Bidding Per good night, we eat at Restaurang nygatan 57, a small, laid back place in town, which specialises in beer matching. I choose a very traditional northern Swedish bleak roe with crème fraiche on toasted flatbread. I mention this not because I’m the sort of person who Instagrams their every meal, but because it happened to be paired with a truly outstanding lager from the nearby Southside Brewing Co.
The next day, we were back on the road, in search of Southside’s rural brewery. Like the other towns I visited in Swedish Lapland, Skellefteå’s industrial heritage is still apparent, particularly on the outskirts. Steel and paper mills sit alongside more traditional industries like fishing, and remain a major source of employment in the region, and a common presence on its landscape.
Southside Brewing Co. is in a pine forest at the end of a dirt track between Skellefteå’s industrial belt and the countryside beyond. Its founder, Tommy Eriksson, gives us a warm welcome into his small brewery; a converted garage where brewhouse, refrigeration, manual canning and bottling lines all sit cheek-by-jowl.
Tommy is a fascinating character, having returned to Sweden only last year to pursue his brewery plans. Prior to this, he had spent 20 years in California, building NASCAR racing cars for a living and working at a craft brewery.
He’s brought a lot of his American style and knowledge back with him, creating beers with a distinctly west coast character. As well as the lager that impressed me so much, he has an IPA, a red ale and a knock-out blonde stout.
“I had a pretty clear idea about the kind of beers I wanted to brew and the flavour profiles I was going for,” he says. “So for example I’ve used a different yeast strain in every beer. A lot of brewers use one ale yeast and one lager yeast. If you use the same strain in different styles, you kind of get the same characteristics. I wanted more separation.”
Tommy says his creations have been well received by Swedish drinkers, who are surprisingly sophisticated given that craft brewing is a relatively recent phenomenon here.
“The beers have been well received, yes. People sometimes take a while to get their heads around the blonde stout, and my IPA isn’t as bitter as a lot of British beers, for example. I like to go for something a bit more balanced – a beer that you’d want to drink more than one of. Probably the thing that surprises people most is that we use cans. They’re so much better for the beer, for the environment, for transportation, yet very few Swedish breweries use them.”
Our next stop is Piteå, a town about 50km north of Skellefteå. Before descending on Pitea Bryggeri though, we decide to take a small detour. Tweeting throughout the first day of our adventure, Hakan had struck up a conversation with a home brewer, Magnus Holm, who invites us to see his setup and talk beer.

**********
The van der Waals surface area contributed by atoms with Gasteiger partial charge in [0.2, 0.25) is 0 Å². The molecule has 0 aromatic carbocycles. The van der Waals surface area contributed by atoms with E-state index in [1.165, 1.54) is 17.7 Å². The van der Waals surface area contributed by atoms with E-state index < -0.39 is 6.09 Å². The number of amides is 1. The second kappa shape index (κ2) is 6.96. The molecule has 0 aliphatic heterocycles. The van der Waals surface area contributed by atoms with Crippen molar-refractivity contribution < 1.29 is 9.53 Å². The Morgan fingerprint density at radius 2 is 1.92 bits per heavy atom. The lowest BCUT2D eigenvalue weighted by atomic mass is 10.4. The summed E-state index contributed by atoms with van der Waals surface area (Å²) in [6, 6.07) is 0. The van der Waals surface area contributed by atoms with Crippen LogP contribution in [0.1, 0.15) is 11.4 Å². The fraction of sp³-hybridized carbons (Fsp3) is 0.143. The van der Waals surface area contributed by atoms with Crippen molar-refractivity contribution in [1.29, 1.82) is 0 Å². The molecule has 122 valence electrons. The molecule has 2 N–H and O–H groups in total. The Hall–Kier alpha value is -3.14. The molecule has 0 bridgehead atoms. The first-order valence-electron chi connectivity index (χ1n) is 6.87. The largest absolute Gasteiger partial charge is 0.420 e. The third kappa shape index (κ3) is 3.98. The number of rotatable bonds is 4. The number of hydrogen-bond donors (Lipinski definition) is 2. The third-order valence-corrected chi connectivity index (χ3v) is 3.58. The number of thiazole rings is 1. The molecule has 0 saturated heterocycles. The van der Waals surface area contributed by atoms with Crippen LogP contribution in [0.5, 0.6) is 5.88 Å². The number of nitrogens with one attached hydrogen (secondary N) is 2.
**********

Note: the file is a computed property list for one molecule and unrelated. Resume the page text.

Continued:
Magnus has been brewing for six years, having got the bug from his father. In a domestic situation familiar to home brewers the world over, Magnus’s hobby has seemingly become an integral part of the house, with every cupboard, nook and crevice given over to brewing. His main fermenting space is in the snug and temperature-regulated confines of his home sauna.
“It’s better than when he used to take over the kitchen for days,” comments Magnus’s wife, Anna. “Plus we get more invitations to parties now, because people know Magnus will bring beer, so I’m all for it.”
I’m impressed by both the range and the quality of Magnus’s beers, which include a Brett & Rye Saison, Call me Pixie (a holiday pale ale) and a Vanilla Milk Stout. I particularly enjoy an unctuous imperial stout that he retrieves from the crawl-space under his utility room.
Whereas his father brewed pretty much in isolation, Magnus is part of a now-thriving homebrew scene.
“When I started there was just one person I knew of here in Pitea who was doing homebrew – he has his own brewery now. Today, there’s a real community; we’re all on social media and meet up offline too. My best friend and I brew together and are going to a competition soon in Stockholm. We’re going to take five beers in different styles, including the imperial stout, a New England IPA and a kettle sour with cranberries.”
Like everyone I would meet in Swedish Lapland, Magnus is absurdly generous, both with his time and his beer, and I left somewhat tipsy.
We arrive at Pite Bryggeri in the centre of Piteå some time later. Set in the vaulted vegetable store of an old asylum, the brewery and taproom have oodles of atmosphere. Diners at the candle-lit tables can watch head brewer Jörgen Bergstedtat work through floor-to-ceiling glass windows. Jörgen explains that his initial plans for a much more modest operation quickly escalated once he got started.